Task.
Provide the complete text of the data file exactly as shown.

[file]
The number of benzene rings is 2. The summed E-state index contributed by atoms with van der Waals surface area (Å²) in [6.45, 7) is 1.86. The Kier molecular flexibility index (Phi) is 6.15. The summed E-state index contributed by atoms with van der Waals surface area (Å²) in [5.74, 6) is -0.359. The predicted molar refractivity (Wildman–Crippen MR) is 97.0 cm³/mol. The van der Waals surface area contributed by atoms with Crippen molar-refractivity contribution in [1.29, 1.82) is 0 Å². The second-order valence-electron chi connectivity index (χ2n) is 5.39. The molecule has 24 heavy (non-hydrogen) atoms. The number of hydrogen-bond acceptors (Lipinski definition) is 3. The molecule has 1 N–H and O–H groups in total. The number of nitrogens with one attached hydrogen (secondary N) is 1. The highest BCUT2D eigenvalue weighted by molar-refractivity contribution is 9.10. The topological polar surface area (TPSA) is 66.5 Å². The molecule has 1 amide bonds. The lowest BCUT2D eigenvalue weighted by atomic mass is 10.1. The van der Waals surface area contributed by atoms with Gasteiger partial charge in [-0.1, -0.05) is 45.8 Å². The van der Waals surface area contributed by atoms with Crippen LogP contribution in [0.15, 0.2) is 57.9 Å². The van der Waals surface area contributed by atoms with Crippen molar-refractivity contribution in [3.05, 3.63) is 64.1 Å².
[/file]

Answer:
The number of benzene rings is 2. The summed E-state index contributed by atoms with van der Waals surface area (Å²) in [6.45, 7) is 1.86. The Kier molecular flexibility index (Phi) is 6.15. The summed E-state index contributed by atoms with van der Waals surface area (Å²) in [5.74, 6) is -0.359. The predicted molar refractivity (Wildman–Crippen MR) is 97.0 cm³/mol. The van der Waals surface area contributed by atoms with Crippen molar-refractivity contribution in [1.29, 1.82) is 0 Å². The second-order valence-electron chi connectivity index (χ2n) is 5.39. The molecule has 24 heavy (non-hydrogen) atoms. The number of hydrogen-bond acceptors (Lipinski definition) is 3. The molecule has 1 N–H and O–H groups in total. The number of nitrogens with one attached hydrogen (secondary N) is 1. The highest BCUT2D eigenvalue weighted by molar-refractivity contribution is 9.10. The topological polar surface area (TPSA) is 66.5 Å². The molecule has 1 amide bonds. The lowest BCUT2D eigenvalue weighted by atomic mass is 10.1. The van der Waals surface area contributed by atoms with Gasteiger partial charge in [-0.1, -0.05) is 45.8 Å². The van der Waals surface area contributed by atoms with Crippen LogP contribution in [0.15, 0.2) is 57.9 Å². The van der Waals surface area contributed by atoms with Crippen molar-refractivity contribution in [3.05, 3.63) is 64.1 Å².